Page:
HEAD 2003 Meeting
Session 3. Galactic Center and Intermediate Mass Black Holes I
Invited, Sunday, March 23, 2003, 10:30-11:30

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[3.01] The Galactic Center Black Hole

R. Genzel (Max Planck Institute for Extraterrestrial Physics& Physics Dept., UC Berkeley)

New observations with the NAOS/CONICA adpative optics camera at the ESO VLT in combination with 10 years of speckle imaging on the ESO NTT have now provided the first determinations of stellar orbits in the central arcsecond of the Milky Way. The center of gravity of these orbits is coincident with the radio position of SgrA*. Several stars are on highly elliptical orbits around SgrA*, with periods between 15 and a few hundred years. The star S2 went through its peri-approach in spring 2002 at which point it was a mere 17 light hours from the radio source and traveled at 8000 km/s. The Kepler orbits provide a precise tool for determining the gravitational potential, which is dominated by a three million solar mass, object to scales of a few light hours. We show that this mass concentration must be a central black hole, beyond reasonable doubt. The new data also constrain the properties of the stellar cusp arond the hole and demonstrate the unusual properties of the nuclear star cluster.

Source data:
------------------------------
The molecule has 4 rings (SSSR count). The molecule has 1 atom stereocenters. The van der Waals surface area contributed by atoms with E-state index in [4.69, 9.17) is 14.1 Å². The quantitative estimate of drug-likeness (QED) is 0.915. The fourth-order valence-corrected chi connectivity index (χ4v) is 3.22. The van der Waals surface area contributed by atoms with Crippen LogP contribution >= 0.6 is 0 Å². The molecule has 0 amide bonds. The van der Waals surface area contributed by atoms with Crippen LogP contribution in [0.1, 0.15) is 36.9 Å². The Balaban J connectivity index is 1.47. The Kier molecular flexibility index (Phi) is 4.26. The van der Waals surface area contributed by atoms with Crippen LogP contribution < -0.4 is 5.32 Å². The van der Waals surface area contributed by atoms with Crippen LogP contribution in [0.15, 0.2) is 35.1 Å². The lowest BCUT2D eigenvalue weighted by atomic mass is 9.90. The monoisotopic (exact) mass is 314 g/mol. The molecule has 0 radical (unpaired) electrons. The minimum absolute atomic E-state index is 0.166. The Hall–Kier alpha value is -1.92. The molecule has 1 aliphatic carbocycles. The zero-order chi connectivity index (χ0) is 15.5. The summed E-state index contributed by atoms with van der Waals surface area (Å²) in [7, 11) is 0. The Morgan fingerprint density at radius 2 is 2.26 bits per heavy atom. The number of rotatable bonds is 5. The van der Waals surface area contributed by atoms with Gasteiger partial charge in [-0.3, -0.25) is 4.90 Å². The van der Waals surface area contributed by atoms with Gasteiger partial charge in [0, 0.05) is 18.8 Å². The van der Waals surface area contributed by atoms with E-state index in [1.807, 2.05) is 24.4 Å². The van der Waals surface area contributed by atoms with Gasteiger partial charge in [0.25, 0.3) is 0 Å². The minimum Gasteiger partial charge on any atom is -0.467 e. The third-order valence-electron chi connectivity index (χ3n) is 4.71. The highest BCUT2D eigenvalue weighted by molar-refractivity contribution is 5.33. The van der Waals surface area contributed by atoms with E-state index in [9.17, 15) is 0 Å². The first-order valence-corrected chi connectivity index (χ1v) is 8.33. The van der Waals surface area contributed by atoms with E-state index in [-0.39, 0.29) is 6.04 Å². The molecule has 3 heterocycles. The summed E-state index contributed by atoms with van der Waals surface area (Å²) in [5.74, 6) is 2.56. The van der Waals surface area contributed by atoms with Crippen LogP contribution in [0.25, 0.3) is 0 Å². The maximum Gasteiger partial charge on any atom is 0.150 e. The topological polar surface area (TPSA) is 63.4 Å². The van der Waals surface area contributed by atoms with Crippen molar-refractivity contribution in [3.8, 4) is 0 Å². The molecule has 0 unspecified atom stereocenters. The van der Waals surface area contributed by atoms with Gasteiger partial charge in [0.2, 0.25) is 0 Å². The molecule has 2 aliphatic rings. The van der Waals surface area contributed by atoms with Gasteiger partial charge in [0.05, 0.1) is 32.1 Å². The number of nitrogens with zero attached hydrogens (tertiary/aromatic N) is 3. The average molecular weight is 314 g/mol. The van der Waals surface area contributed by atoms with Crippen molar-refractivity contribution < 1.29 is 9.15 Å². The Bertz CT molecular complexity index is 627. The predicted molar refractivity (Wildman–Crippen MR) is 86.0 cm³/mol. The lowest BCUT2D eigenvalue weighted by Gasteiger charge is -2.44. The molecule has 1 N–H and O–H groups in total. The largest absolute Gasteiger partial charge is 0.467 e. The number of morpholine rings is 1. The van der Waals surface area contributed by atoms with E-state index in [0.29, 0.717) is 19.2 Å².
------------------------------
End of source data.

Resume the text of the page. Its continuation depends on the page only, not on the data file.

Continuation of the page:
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Bulletin of the American Astronomical Society, 35#2
© 2003. The American Astronomical Soceity.